Renting A Hanbok In Seoul For The First Time


Heather Markel, Best Selling Author, TEDx Speaker, Traveler, Full Time Travel and Business Coach

One of the things I’ve been so excited to do in Seoul is rent a Hanbok! For three weeks, I’ve been watching everyone else walk around in these beautiful and fun dresses, and have been chomping at the bit to do it myself. The thing is, I’m on my own, so getting good photos feels like a challenge. So, I research all the ways I can get a photographer. This seems like one of those experiences I will regret not doing, if I don’t try it out!

While you can rent a Hanbok for around $10, adding on the photographer is an additional expense, of course. After researching a bit, I find a company called Trazy. I started out thinking this was a crazy name and not legit, but they proved to be reliable. My experience had it’s challenges though! So, here are a few things I learned about renting a Hanbok for the first time.

Some Basics

There are different types of Hanbok. Trazy separates them into “modern” and “premium”. Premium ones are a bit nicer in terms of fabrics and designs.

There are a lot of colors. It’s essentially up to you on how you want to mix and match your top and your bottom. I highly recommend, before you rent one, that you visit a few Hanbok shops, and watch everyone else wearing them to get an idea of what you like, and dislike. For example, do you prefer a bright top, or a white one? Do you like floraly patterns, or more bold fabric? You don’t get a lot of time to choose, so knowing what you want in advance is a big help.

Durres port

Finding your Hanbok rental shop, if you book online, is complicated. Or, at least, I found it really hard. I left lots of extra time to get where I was going, knowing how hard it is to use the various map apps in Soutk Korea. Trazy had sent me some very explicit directions by email, so I assumed it would be easy to locate. Instead, I ended up walking in circles, after exiting the subway, and so frustrated I almost cried. Worse yet, I started sweating, and practically lost my shit on the street because I was going to be late, and the directions specifically say not to be late.

I finally gave up and got a taxi. When I showed the driver the address, he said the place was just across the street. I insisted that he take me anyway because I was mentally done. I’m glad I made that decision. The driver had to go out of the way to get back onto the street we needed, and once he did, it was, indeed, right across the street. But, that street was very long and twisty, and I would never have figured out which side street was the right one from there. Phew!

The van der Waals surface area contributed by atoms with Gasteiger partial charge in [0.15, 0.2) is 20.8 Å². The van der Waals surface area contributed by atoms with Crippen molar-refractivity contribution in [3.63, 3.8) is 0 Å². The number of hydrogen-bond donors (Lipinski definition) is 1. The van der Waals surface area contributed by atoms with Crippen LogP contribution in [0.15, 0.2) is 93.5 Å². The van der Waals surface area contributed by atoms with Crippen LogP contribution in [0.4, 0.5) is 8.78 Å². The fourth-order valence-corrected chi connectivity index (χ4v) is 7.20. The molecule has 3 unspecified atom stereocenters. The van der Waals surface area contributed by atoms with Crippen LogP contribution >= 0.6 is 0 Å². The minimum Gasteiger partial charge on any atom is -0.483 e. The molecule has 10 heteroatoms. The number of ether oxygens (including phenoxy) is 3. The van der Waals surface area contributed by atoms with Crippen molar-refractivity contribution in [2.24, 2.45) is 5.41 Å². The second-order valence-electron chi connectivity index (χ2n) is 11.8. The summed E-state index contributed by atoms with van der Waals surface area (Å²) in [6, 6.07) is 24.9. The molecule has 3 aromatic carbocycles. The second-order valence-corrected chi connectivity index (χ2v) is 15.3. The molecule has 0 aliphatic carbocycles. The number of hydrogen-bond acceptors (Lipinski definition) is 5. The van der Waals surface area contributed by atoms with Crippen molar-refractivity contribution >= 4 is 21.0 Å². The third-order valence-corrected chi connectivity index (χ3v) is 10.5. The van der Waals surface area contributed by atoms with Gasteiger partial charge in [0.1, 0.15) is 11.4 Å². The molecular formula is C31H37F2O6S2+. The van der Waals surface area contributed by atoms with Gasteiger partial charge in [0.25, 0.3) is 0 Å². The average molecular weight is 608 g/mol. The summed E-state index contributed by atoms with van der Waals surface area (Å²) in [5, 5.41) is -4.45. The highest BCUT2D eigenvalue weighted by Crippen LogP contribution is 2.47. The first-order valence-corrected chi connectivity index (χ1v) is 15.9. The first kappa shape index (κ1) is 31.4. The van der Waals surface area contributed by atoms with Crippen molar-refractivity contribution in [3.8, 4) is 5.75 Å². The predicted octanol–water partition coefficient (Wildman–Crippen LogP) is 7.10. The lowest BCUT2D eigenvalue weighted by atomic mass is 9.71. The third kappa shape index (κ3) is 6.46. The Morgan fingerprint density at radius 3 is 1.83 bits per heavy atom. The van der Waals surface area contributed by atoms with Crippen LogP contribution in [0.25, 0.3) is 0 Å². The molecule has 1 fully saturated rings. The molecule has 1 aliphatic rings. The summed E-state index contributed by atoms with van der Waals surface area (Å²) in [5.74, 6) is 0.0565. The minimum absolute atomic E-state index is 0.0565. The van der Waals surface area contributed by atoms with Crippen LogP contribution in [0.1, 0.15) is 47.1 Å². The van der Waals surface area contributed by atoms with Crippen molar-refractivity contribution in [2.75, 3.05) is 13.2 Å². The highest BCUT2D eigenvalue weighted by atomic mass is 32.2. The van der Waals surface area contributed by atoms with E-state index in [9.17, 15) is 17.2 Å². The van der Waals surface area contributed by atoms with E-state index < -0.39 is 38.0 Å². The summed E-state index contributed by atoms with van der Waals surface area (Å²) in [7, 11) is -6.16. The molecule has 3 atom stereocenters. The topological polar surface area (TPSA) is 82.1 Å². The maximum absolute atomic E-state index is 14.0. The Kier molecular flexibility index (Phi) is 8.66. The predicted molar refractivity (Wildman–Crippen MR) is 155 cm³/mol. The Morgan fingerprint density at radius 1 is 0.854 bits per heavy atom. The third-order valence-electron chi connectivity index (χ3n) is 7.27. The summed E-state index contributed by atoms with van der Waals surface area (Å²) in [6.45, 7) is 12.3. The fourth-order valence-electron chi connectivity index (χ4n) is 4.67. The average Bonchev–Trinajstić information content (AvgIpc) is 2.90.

Because I was late, and the photographer is for a specific amount of time that can’t be extended, everyone was rushed. I was overwhelmed by all the color choices, and finally decided on a combination I end up loving. Next, I got my hair done! I learned from my Hanbok experience in Busan that single women have their hair down, so that’s the style I chose. They do a lovely job, complete with hair decorations, and I’m so happy. I even got a matching purse. They lead me outside, and connected me with my photographer and we’re off to Gyeongbokgung Palace! I loved how I could just waltz in like I own it, as the entry fee is included with the Hanbok rental, and one of the guards bowed to me as if I’m important royalty!

First Photos

The photographer speaks a little English. She’s very nice, but, I think she’s a less-experienced photographer. She has me do the same formal poses in every spot, and, as I would later find out, didn’t check her lighting well. (As a photographer myself, I’m extra sensitive to these things if I’m paying someone else!) I try to have fun and be myself in my own poses for some of the photos, and I’m still glad I did it, but it wasn’t what I expected. The two photos above are taken by her. I had to wait several weeks to receive all the images, and then choose 3 for her to edit. All-in-all, I’m glad I did it, and twice as glad I took my phone as well to grab some variations of photographs.

After our session ended, I had a little time to explore on my own, and take my own photos. Perhaps the photographer helped me choose some good locations. I have lots of fun snapping photos around the palace, and also the street! The juxtaposition of the modern-day 7-eleven with the Hanbok is one of my favorites!

In some ways, I would have liked more time in the Hanbok. There’s such a wonderful make-believe experience of feeling like a princess and walking through the palace.

First-Timer Tips

Here are a few tips on renting a Hanbok in Seoul, based on my experience:

  1. If you’re booking in advance, figure out where the shop is located, well in advance, so you aren’t late for your appointment.
  2. Do your own makeup ahead of time as it’s usually not included.
  3. Choose a Hanbok that doesn’t go past your heels. They’re hard to walk in, and you don’t want to trip!
  4. Bring your phone in your Hanbok purse, and a foldable tripod. You get a locker for your clothing, but after your photo shoot, if you want to take your own photos, it’s a waste of time to have to return to your locker to get your phone!
  5. Have fun and smile!


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